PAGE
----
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UCLA UNCOVERS AUTISM DEFECT.

Byline: Dana Bartholomew Staff Writer

Children with autism lack a key brain activity that would normally help them understand the feelings and intentions of others, according to a groundbreaking study by UCLA researchers.

New magnetic imaging research has shown that, unlike in normal children, the mirror neuron system in autistic children fails to work while they imitate and observe emotions.

The UCLA study, published Sunday in the journal Nature Neuroscience, supports evidence that social problems associated with autism are caused by a neurological defect.

``We're really excited,'' said Mirella Dapretto, the study's lead author and assistant professor in residence of psychiatry and biobehavioral sciences at the Semel Institute for Neuroscience and Human Behavior at University of California, Los Angeles.

``This supports a theory that really accounts for the wide range of core symptoms of autism.''

Normally, mirror neurons fire when a person takes action or observes the same action taken by others.

For example, when a girl skips rope, her mirror neurons fire in the inferior frontal gyrus of the brain. When observed by a nonautistic friend, his mirror neurons become active, as well.

New studies suggest such brain activity leads us to automatically understand what people intend and how they feel.

Autistic children, however, often misunderstand verbal and other cues suggesting anger, joy or other emotions in others. In short, they lack a mature sense of empathy.

What UCLA researchers found was that the more autistic symptoms a high-functioning autistic child demonstrated, the less his or her mirror neuron system functioned.

Researchers at the Semel Institute compared 10 high-functioning autistic children ages 10 to 14 with 10 normally developing peers using functional magnetic resonance imaging (MRI) to measure brain activity.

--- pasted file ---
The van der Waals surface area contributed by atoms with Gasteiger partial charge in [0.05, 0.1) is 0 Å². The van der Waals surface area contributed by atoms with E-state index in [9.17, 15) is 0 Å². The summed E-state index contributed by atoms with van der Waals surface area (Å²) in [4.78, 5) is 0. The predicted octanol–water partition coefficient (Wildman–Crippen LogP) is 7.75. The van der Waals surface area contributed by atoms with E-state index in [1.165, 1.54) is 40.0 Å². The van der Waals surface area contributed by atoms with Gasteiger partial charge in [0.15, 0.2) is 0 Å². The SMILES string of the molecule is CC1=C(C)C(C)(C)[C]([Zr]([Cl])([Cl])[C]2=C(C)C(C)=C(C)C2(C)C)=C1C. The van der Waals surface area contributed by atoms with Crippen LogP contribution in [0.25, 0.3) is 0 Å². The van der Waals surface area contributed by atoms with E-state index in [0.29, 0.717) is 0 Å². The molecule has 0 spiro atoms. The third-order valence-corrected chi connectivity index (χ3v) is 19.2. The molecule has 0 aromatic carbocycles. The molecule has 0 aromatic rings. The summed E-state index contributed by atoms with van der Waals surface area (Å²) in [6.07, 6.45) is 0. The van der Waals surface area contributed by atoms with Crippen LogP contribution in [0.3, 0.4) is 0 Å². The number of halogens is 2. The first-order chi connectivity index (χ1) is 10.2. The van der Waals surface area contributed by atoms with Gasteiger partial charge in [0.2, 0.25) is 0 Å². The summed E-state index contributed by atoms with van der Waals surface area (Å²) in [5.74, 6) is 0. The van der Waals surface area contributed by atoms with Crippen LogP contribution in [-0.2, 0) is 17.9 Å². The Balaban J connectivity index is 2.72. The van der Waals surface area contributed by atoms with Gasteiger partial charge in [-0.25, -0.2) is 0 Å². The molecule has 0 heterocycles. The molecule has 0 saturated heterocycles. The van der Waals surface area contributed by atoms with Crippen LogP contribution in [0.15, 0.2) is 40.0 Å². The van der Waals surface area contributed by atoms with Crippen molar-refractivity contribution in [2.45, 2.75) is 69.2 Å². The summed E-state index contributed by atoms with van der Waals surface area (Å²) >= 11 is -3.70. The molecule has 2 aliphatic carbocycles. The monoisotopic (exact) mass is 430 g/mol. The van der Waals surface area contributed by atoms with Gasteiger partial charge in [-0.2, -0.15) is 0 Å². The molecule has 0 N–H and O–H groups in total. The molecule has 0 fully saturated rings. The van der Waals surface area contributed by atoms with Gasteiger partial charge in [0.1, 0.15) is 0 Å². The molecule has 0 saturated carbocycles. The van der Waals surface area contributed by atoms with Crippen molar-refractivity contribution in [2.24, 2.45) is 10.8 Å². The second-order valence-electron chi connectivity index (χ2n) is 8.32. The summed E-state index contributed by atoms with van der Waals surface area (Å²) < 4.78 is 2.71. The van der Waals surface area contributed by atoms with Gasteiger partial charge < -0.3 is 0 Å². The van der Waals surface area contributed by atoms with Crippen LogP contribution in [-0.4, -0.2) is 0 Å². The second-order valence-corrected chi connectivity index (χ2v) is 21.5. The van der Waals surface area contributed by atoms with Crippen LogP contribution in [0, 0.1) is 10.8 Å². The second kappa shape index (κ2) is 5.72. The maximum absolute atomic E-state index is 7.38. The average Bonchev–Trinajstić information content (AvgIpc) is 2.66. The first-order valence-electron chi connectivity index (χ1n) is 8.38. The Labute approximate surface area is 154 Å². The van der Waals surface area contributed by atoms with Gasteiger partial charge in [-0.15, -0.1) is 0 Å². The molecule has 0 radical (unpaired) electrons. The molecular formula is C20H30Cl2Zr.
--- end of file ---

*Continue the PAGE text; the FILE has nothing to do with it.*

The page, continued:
During the study, each child was asked to imitate and observe 80 photographs depicting various emotions - anger, fear, happiness, sadness. Unlike the developing children, those with autism had virtually no significant activity in the part of the brain where the mirror neurons function.

``This study proves that the system is dysfunctional in autism and children with autism,'' Dapretto said. ``It opens the way for new ideas and treatments and insights into autism.''

Educators of autistic children lauded the new study, saying it will help in the early intervention of autism. They also said its findings could help fund further research into autism spectrum disorders.

``It allows people to understand what it is that stands in the way of (autistic) children,'' said Laura Stephens, a psychologist who heads the autism spectrum disorder program at The Help Group, which administers three schools for children with autism in Sherman Oaks.

``What it really does show is that what these children are capable of is imitating facial expressions. What they're not doing is processing their emotions. They can do the basics, but they can't understand (them).''

The Help Group - which runs Village Glen, Bridgeport and Sunrise campuses - is one of the few schools in the nation to train students in such social skills as eye contact, facial expressions, tone of voice and body language to ``rewire'' the child's brain.

Dana Bartholomew, (818) 713-3730

dana.bartholomew(at)dailynews.com
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Publication:Daily News (Los Angeles, CA)
Date:Dec 5, 2005
Words:515
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